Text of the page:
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June 7, 2012

by Shmuel Rosner

June 7, 2012 | 3:50 am

Al Qaeda No. 2 Abu Yahya al-‎Libi was killed in Pakistan in an American military drone strike. (Photo: Reuters)

Noteworthy

The Stalled Arab Spring

Writing in the National Interest, Aaron David Miller fears the wave of ‎revolutions across the Arab world cannot lead to democracy. ‎

Real power sharing requires a commitment by politicians and publics to a ‎national vision designed to further the common good and respected ‎institutions that govern political behavior. None of this is yet evident. ‎Instead, the Arabs have organized themselves into corporatist entities—‎military, tribes, Islamists of varying persuasions, minorities, Shia—each ‎determined to protect their own.‎

Can Al Qaeda recover? ‎

The death of Al Qaeda second in command Abu Yahya al-‎Libi in an American drone strike will have a significant ‎impact on the terrorist organization, write Sami Yousafzai and Ron Moreau for ‎the Daily Beast.

Al-Libi’s death seems to have shaken al Qaeda militants and Taliban fighters ‎nearly as much as bin Laden’s did. U.S. officials tend to focus on al-Libi’s role ‎as a planner of attacks, a “general manager” who was responsible for al Qaeda’s ‎day-to-day operations, and as a gatekeeper for those who wanted to see or ‎communicate with the elusive and irascible Zawahiri. And it’s true that the ‎Libyan was a dangerous operational planner. But he also presided over al ‎Qaeda’s religious council, and his extremist admirers viewed him more as an ‎inspirational leader and motivator than as a field commander. That fact will make ‎him far more difficult for the terrorist group to replace than any of the No. 2’s and ‎‎3’s who preceded him.‎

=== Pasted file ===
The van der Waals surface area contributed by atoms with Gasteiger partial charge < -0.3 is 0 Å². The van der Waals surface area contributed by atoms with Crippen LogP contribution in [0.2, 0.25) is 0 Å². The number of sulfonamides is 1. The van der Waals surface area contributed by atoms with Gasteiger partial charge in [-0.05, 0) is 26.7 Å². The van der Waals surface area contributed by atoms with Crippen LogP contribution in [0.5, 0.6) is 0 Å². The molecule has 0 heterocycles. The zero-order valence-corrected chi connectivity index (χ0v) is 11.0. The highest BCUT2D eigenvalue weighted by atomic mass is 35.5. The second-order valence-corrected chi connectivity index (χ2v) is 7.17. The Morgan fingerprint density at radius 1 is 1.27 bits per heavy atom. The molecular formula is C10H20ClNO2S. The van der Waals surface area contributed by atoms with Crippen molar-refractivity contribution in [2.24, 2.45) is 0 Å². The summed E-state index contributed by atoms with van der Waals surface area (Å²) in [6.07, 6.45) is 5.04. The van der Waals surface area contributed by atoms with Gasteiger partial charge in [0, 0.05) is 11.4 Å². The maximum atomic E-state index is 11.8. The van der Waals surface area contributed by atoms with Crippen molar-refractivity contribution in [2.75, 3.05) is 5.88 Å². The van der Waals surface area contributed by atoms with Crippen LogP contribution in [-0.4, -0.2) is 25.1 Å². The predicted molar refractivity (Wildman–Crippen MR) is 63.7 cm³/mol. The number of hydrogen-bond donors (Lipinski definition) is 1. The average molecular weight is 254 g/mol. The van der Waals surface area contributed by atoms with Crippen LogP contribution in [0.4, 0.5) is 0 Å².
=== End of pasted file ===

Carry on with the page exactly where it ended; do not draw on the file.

Media Digest

Haaretz: In attempt to garner votes, Obama is ignoring the Palestinians

Jerusalem Post: PM’s secret weapon: Kadima

Times of Israel: Israel and the boat people

New York Times: U.S. Attacks, Online and From the Air, Fuel Secrecy Debate

Washington Post: New massacre in Syria reported

Wall Street Journal: Annan ‎Pursues Talks on Easing ‎Assad Out

 

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